Language Sample Practices With Children Who Are Deaf and Hard of Hearing Purpose In this study, we aimed to identify common language sample practices of professionals who work with children who are Deaf/hard of hearing (DHH) who use listening and spoken language as a means to better understand why and how language sampling can be utilized by speech-language pathologists serving this population. ... Research Article
Research Article  |   October 24, 2018
Language Sample Practices With Children Who Are Deaf and Hard of Hearing
 
Author Affiliations & Notes
  • Kristina M. Blaiser
    Department of Communication Sciences and Disorders, Idaho State University, Meridian
  • Megan A. Shannahan
    Department of Communication Sciences and Disorders, Idaho State University, Meridian
  • Disclosure: The authors have declared that no competing interests existed at the time of publication.
    Disclosure: The authors have declared that no competing interests existed at the time of publication. ×
  • Correspondence to Kristina Blaiser: kristina.blaiser@isu.edu
  • Editor-in-Chief: Shelley Gray
    Editor-in-Chief: Shelley Gray×
  • Editor: Patricia Brooks
    Editor: Patricia Brooks×
Article Information
Hearing Disorders / Language Disorders / Research Articles
Research Article   |   October 24, 2018
Language Sample Practices With Children Who Are Deaf and Hard of Hearing
Language, Speech, and Hearing Services in Schools, October 2018, Vol. 49, 950-964. doi:10.1044/2018_LSHSS-17-0130
History: Received November 20, 2017 , Revised February 15, 2018 , Accepted May 11, 2018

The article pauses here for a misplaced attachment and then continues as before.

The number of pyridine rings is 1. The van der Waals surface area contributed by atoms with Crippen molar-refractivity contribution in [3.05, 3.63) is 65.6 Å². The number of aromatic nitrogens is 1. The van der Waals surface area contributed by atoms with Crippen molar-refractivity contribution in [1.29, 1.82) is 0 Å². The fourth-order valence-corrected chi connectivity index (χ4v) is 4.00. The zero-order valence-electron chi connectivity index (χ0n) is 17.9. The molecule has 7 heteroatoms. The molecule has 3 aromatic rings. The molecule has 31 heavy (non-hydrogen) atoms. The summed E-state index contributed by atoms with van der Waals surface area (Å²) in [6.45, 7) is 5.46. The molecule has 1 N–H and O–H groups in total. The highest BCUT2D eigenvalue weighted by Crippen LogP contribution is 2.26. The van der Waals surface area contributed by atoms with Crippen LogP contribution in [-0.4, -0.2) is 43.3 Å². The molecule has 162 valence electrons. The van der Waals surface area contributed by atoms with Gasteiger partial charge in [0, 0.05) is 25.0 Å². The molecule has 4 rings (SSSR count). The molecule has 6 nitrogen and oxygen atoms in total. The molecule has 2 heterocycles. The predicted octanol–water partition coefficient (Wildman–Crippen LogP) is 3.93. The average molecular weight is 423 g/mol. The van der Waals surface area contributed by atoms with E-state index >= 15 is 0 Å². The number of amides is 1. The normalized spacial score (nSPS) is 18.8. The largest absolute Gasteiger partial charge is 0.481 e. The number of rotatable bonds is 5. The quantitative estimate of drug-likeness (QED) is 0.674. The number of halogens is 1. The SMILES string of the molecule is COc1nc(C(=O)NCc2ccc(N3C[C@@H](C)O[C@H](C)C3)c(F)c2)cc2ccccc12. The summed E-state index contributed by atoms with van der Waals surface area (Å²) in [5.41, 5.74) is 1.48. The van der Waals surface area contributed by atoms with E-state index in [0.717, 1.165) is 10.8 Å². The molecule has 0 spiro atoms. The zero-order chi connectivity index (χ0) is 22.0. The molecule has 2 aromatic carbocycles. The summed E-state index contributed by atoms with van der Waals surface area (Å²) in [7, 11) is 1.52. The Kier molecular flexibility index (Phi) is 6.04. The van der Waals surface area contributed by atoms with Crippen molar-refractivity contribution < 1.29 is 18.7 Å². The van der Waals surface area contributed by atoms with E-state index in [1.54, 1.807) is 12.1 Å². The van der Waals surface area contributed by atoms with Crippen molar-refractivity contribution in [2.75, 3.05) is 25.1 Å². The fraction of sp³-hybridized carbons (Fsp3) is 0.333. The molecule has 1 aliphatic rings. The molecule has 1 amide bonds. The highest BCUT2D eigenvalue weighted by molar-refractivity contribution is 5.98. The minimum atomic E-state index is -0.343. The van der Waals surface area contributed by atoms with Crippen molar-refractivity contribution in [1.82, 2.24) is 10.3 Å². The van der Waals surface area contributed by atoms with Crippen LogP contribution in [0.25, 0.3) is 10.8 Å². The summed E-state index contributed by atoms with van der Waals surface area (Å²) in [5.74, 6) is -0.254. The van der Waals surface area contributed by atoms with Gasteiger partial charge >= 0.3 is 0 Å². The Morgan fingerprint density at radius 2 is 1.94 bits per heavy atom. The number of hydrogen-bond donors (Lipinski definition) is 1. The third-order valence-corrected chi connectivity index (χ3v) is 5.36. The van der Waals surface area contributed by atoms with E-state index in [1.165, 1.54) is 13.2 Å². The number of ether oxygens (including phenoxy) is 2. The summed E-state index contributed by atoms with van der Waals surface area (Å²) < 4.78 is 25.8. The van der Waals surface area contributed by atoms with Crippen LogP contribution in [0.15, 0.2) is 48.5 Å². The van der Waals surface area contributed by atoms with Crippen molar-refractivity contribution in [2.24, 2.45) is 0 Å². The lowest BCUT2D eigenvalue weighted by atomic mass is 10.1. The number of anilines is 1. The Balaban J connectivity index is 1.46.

Language, Speech, and Hearing Services in Schools, October 2018, Vol. 49, 950-964. doi:10.1044/2018_LSHSS-17-0130
History: Received November 20, 2017; Revised February 15, 2018; Accepted May 11, 2018

Purpose In this study, we aimed to identify common language sample practices of professionals who work with children who are Deaf/hard of hearing (DHH) who use listening and spoken language as a means to better understand why and how language sampling can be utilized by speech-language pathologists serving this population.

Method An electronic questionnaire was disseminated to professionals who serve children who are DHH and use listening and spoken language in the United States. Participant responses were coded in an Excel file and checked for completeness. Descriptive statistics were used to analyze trends.

Results A total of 168 participants participated in the survey. A majority of participants reported that they use language sampling as a part of their intervention when working with children who are DHH. However, approximately half of participants reported using norm-referenced testing most often when evaluating language of children who are DHH, regardless of the fact that they felt that language samples were more sensitive in identifying the errors of children who are DHH. Participants reported using language samples to monitor progress and set goals for clients. Participants rarely used language samples for eligibility and interprofessional collaboration.

Conclusions Language samples offer a unique way to examine a child's language development that norm-referenced assessments are not sensitive enough to detect, particularly for children who are DHH. This offers insights into current practice and implications for the development of a more clearly defined language sample protocol to guide practices in the use of language samples with children who are DHH and use listening and spoken language.

Acknowledgments
This article is based on data collected in the thesis project of the second author, Megan Shannahan, completed at Idaho State University under the supervision of the first author. The authors thank Diane Ogiela, Amy Hardy, and Elizabeth Horn for their feedback on this project.
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